[bc-gnso] RE: Draft BC comment on proposed .NET Renewal
marilynscade at hotmail.com
Mon May 9 13:34:56 UTC 2011
I just asked Steve to work with the Rapporteurs to gather all comments. Depending on the views of members,and following the Charter, the question of voting on the draft position may be appropriate. If so, and there are different views on sub elements, then it could be that the ballot would separate out certain sub elements. That needs to be determined by Steve as V.Chair, Policy Coordination, in consultation with the Rapporteurs.That is a process comment, as chair.
In addition, I ask that members consider: -- PDP WG process isn't working out in a balanced manner, from the feedback I getfrom members who participate, and from my own observation. Parties can 'stack the participant deck' and then block any agreement coming out of a WG.
PDPs are binding if they reach consensus status, and not if not.
It could be that the operating registry would accept moving to thick WHOIS on a voluntary contractual basis, and that such a proposal would in any case, be published for public comment. If established by contractual negotiations, the termswould be important to follow and comment on [e.g. what said data can be used for, etc.].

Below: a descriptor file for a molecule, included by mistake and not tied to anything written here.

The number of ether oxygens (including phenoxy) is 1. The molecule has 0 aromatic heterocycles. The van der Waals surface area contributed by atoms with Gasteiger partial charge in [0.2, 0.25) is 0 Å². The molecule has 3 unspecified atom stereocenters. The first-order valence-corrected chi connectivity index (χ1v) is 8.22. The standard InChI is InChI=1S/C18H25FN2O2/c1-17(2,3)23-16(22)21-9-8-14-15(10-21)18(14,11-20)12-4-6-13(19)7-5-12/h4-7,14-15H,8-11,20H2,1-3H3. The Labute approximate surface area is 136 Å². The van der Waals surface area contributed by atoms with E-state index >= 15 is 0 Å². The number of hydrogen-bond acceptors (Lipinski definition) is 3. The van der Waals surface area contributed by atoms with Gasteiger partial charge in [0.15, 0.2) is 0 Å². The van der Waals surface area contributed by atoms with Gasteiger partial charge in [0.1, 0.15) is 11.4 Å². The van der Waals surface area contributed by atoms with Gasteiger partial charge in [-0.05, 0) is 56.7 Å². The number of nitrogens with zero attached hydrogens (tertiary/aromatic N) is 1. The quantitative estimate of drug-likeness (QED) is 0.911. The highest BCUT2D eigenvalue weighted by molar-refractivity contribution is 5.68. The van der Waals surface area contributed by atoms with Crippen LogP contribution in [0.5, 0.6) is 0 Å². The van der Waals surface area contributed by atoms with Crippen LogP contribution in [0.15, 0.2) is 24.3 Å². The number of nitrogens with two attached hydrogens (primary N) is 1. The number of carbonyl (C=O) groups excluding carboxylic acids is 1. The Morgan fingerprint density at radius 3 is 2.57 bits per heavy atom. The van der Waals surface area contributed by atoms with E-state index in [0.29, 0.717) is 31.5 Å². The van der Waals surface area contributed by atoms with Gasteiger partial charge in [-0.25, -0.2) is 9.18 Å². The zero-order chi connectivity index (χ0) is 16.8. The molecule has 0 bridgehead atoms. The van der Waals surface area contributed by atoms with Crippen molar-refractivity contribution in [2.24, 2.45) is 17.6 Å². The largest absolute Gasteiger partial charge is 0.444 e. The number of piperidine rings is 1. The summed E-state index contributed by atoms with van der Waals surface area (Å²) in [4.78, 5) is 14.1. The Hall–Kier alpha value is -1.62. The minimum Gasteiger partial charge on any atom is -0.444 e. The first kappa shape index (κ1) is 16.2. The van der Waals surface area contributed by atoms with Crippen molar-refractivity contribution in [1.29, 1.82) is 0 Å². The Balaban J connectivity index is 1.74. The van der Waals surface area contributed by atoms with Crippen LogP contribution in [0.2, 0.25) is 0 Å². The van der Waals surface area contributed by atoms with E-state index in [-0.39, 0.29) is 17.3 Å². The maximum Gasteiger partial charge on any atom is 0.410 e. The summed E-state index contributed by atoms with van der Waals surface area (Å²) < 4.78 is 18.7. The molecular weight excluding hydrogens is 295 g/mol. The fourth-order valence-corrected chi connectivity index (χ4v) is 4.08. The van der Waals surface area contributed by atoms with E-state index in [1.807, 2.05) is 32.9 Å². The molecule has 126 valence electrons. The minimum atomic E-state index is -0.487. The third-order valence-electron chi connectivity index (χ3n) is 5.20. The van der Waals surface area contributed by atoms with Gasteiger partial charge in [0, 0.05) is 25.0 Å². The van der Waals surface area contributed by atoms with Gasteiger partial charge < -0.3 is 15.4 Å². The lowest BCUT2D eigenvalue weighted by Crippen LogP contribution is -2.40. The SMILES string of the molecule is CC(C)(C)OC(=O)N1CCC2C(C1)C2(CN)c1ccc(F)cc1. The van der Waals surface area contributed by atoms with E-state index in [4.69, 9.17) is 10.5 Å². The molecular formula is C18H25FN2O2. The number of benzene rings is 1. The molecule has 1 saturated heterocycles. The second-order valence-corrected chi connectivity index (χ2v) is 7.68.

Registrars are likely to oppose any such change, as will the NCUC... I suspect.
My individual comments on the draft are provided separately, and as an individual.
From: philip.sheppard at aim.be
To: bc-gnso at icann.org
Subject: RE: [bc-gnso] RE: Draft BC comment on proposed .NET Renewal
Date: Mon, 9 May 2011 15:08:11 +0200
to the discussion about URS, Trademark clearing and .NET, please note that the
proposal earlier (see below) is a principle of equal
principle the BC DEFAULT would be that all new mechanisms (including rights
protection) would form part of a new .NET contract.
argument, then comes in.
any BC-supported reason NOT to do this for any specific new
is the inverse starting point to the debate at present.
Maybe we need a vote on the first
The BC believes in the principle of equal treatment. Under this as
ICANN's contracts evolve to suit changing market conditions, the ICANN contract
renewal process should be the opportunity to upgrade older contracts to the new
standards. This is fair both from a public interest perspective and from a
competition law perspective. Under the ICANN process the contract parties are in
the room when the conditions for new market entrants are being set. Under these
unusual circumstances the contract parties cannot expect their older contracts
to be immune from the changes they themselves are imposing on their future
In the context of .NET therefore, ICANN should seek as a fundamental
principle to amend this contract to equate with the requirements of the new gTLD
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